The Ricoh WG-20's sensor sits behind a 5x optical zoom lens whose design includes 11 elements in nine groups, five of them aspheric, housed behind a protective cover. The lens offers 35mm-equivalent focal lengths from 28 to 140mm, while actual focal lengths range from 5 to 25mm. At wide angle, there's a two step aperture offering either f/3.5 or f/4.2. At telephoto, the choices are a rather dim f/5.5 or f/6.6. And in a concession to cost-saving, the Ricoh WG-20 lacks true mechanical image stabilization. Instead, there's only "pixel track SR" that aims to correct blurring post-capture, "digital SR" that simply raises ISO sensitivity and hence shutter speeds, and movie SR which functions by moving the capture area window around the surface of the image sensor to counter shake.
The WG-20 uses a contrast detection autofocus system. There's an AF assist lamp to help with focusing on nearby subjects in low light, and the system can also locate and take account of up to 32 faces within the image frame. The face detection functionality is also used to provide a self-portrait assist mode, for the selfie fans among us. Focusing modes include both 9-point and spot, and there's an automatic tracking function, as well. Ordinarily, the WG-20 will focus as close as 1.64 feet (50cm), and in macro mode this is reduced to as little as 0.3 feet (10cm).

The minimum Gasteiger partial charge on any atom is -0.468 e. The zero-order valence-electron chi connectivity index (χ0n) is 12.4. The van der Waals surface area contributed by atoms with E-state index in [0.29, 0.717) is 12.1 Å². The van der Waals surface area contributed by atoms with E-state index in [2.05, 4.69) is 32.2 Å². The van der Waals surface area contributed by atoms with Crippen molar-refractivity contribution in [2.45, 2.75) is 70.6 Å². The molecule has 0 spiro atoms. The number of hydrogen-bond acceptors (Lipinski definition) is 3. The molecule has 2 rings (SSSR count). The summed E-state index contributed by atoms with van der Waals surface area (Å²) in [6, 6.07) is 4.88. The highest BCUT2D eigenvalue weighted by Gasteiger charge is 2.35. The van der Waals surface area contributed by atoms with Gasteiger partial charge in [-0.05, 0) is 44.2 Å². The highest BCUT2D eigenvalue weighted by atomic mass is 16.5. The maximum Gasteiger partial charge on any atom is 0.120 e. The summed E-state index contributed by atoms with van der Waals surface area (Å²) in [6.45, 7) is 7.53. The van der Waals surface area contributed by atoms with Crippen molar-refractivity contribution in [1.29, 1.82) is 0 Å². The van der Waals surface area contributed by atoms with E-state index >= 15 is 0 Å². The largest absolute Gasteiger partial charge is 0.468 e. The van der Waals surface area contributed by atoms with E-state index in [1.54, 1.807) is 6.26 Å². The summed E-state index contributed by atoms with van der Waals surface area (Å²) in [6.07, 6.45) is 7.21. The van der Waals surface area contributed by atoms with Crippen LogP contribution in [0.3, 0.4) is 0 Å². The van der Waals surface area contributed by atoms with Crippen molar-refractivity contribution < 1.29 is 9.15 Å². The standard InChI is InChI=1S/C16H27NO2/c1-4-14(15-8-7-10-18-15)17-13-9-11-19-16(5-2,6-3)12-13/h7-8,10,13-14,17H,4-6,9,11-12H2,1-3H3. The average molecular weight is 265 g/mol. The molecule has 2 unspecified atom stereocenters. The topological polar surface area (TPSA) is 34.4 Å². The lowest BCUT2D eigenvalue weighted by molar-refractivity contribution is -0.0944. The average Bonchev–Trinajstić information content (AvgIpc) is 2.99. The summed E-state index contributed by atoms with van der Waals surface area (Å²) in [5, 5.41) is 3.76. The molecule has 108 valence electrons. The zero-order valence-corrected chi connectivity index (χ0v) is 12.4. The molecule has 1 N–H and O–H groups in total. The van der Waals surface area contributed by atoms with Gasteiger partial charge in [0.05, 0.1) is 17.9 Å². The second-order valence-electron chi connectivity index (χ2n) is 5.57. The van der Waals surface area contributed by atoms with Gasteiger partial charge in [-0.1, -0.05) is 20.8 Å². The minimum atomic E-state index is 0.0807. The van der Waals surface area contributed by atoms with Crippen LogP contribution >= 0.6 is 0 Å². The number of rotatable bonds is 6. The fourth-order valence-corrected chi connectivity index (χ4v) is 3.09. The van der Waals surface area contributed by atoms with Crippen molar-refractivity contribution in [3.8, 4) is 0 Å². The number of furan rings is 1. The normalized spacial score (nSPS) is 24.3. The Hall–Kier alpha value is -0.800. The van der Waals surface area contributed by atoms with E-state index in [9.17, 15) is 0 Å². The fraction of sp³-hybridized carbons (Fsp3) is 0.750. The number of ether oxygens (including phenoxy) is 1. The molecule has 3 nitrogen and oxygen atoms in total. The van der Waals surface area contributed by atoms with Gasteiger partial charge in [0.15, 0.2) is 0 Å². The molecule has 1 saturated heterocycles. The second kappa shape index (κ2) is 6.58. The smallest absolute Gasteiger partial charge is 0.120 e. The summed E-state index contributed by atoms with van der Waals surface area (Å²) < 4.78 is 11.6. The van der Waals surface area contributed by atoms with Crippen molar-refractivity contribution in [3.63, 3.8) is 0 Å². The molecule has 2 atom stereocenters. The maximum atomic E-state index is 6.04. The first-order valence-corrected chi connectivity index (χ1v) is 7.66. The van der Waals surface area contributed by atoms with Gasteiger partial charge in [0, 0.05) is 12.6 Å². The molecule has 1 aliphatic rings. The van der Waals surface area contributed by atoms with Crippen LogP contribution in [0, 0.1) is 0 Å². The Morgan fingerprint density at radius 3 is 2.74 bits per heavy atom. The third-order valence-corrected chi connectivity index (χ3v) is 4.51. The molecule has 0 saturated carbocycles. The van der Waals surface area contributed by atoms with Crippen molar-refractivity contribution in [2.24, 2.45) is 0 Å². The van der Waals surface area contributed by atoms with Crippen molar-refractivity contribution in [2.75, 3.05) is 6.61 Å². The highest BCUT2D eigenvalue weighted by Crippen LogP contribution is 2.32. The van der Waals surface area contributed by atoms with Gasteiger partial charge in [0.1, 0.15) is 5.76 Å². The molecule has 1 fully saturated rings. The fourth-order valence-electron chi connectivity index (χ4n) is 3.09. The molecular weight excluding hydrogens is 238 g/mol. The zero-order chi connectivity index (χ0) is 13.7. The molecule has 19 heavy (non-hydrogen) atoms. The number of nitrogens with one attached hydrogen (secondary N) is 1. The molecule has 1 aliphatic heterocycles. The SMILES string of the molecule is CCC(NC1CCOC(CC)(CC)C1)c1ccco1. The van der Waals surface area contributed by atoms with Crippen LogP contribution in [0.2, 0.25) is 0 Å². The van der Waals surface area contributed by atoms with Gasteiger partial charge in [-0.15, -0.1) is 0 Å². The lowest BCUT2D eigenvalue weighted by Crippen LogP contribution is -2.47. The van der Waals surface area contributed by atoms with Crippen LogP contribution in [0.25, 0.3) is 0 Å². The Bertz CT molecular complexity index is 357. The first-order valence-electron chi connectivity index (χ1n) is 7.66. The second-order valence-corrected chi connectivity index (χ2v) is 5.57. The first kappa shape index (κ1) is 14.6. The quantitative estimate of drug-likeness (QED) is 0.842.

That's not all, though. Like its recent predecessors, the Ricoh WG-20 retains the company's "digital microscope" mode. This uses an array of five LED lights -- one less than in current flagships -- to provide even illumination of your subject, reducing shadows. In this mode, the camera can focus as close as just 0.4 inches (1cm), although the lens is fixed at the middle of the zoom range.
On the rear panel of the Ricoh WG-20 is a 2.7-inch, TFT LCD panel through which images are framed and reviewed. The display is a little smaller than is typical of modern digital cameras, and its resolution of around 230,000 dots -- equating to around 320 x 240 pixels -- is also a little low these days. Ricoh has included an anti-reflective coating, however.
As well as the LEDs that make up the digital microscope macro light, the Ricoh WG-20 also includes a built-in four mode flash strobe. This includes red-eye reduction capability, and when using Auto ISO sensitivity, has a rather limited effective range of 13 feet (4m) at wide angle, or 8.2 feet (2.5m) at telephoto.
Although it doesn't offer priority or manual-mode shooting, the Ricoh WG-20 does provide both green and program modes, plus a fair selection of scene and special effect modes. Shutter speeds range from 1/1,500 to 1/4 second in most modes, although the night scene mode allows shutter speeds as slow as four seconds. There's also an auto picture mode, which analyzes your subject, then selects one of 16 different scene modes automatically. Multi-shot modes include digital wide (stitches two shots to create a five megapixel image roughly equivalent to a 21mm wide angle), and the relatively commonplace panorama function. There are also 12 digital filter effects.